Low mood and irritability

Research shows that increased time spent online (particularly on social networking sites) can make you miserable. One study even states that those who use Facebook regularly are 39% more likely to be unhappy than non-users. Comparing ourselves to others on social media can lead to anxieties and low self esteem so if you notice that your teenager seems blue after a stint online then this could be the reason why. Addiction is generally linked to low mood in that it creates guilt which leads to sadness. Or you might find that your teenager appears angry or irritable, particularly when challenged about their internet usage. In severe cases teenagers have reportedly been violent towards parents who have tried to set boundaries about their internet usage. If you find yourself in this position then it has already gone too far and it’s important to seek help for both your own self care and your teen’s future wellbeing.

Health and lifestyle problems

The nature of addiction is that it is a compulsive desire within the brain that tells the sufferer that it must get its fix at the expense of all else. In this way you may start to see other areas of your teenagers life and health deteriorate. Perhaps their grades will slip or their relationships will suffer. Maybe their physical appearance and personal hygiene will become neglected. They may not have time to eat because they’re so focused on being online or perhaps they’ll develop tell-tale symptoms of too much time at a computer such as carpel tunnel syndrome, poor posture, headaches or an eye squint. This is not to mention the mental impact which, although less visible, is just as concerning.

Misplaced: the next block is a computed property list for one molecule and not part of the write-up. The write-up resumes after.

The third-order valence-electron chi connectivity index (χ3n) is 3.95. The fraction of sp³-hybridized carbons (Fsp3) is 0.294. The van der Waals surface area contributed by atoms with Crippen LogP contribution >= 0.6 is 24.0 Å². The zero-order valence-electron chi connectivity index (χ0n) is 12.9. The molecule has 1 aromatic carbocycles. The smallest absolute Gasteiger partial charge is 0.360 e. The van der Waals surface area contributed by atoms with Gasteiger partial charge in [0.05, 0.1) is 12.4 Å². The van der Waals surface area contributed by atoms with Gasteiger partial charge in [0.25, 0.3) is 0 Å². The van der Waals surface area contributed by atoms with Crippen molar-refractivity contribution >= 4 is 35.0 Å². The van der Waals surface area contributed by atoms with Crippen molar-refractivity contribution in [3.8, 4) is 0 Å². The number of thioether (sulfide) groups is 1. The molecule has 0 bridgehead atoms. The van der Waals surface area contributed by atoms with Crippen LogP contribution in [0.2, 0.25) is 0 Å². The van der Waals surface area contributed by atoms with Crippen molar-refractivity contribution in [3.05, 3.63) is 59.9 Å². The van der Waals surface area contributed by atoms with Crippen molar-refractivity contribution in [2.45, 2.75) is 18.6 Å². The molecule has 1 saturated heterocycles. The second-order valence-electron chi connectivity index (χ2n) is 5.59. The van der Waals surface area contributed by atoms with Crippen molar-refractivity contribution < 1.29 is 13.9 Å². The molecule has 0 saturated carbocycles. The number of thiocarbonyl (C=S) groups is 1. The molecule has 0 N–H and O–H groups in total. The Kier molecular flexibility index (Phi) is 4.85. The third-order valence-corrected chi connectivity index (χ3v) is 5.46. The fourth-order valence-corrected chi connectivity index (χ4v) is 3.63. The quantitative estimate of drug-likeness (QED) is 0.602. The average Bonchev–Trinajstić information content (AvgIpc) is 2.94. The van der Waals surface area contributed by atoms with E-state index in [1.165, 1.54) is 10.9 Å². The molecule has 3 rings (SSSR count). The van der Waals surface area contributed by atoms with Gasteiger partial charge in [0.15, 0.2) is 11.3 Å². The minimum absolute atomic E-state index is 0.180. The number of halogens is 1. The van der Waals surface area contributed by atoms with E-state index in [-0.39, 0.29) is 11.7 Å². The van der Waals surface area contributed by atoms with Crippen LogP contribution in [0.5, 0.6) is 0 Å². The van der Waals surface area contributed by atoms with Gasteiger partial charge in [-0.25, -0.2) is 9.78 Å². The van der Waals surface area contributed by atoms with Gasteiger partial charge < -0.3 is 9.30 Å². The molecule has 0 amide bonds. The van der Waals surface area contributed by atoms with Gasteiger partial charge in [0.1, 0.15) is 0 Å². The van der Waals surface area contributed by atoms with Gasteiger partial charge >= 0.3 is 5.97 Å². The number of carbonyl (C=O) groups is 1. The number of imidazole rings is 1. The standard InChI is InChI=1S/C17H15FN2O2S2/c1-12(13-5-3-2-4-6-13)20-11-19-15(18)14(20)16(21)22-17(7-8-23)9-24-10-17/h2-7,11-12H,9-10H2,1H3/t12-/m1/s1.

Resources

Webroot, Internet Addiction: What can parents do?, accessed 02.03.16

The Guardian, Clinic for internet addicts opens in US, accessed 02.03.16

Video-game-addiction, Symptoms of video game addiction in teens, accessed 02.03.16

US News, Facebook makes people unhappy, study says, accessed 02.03.16

National Post, ‘My son was addicted to the internet,‘ accessed 02.03.16

Recovery.orgWhy self care is essential for parents of addicts, accessed 02.03.16

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NOTE: The contents in this blog are for informational purposes only, and should not be construed as medical advice, diagnosis, treatment or a substitute for professional care. Always seek the advice of your physician or other qualified health professional before making changes to any existing treatment or program. Some of the information presented in this blog may already be out of date.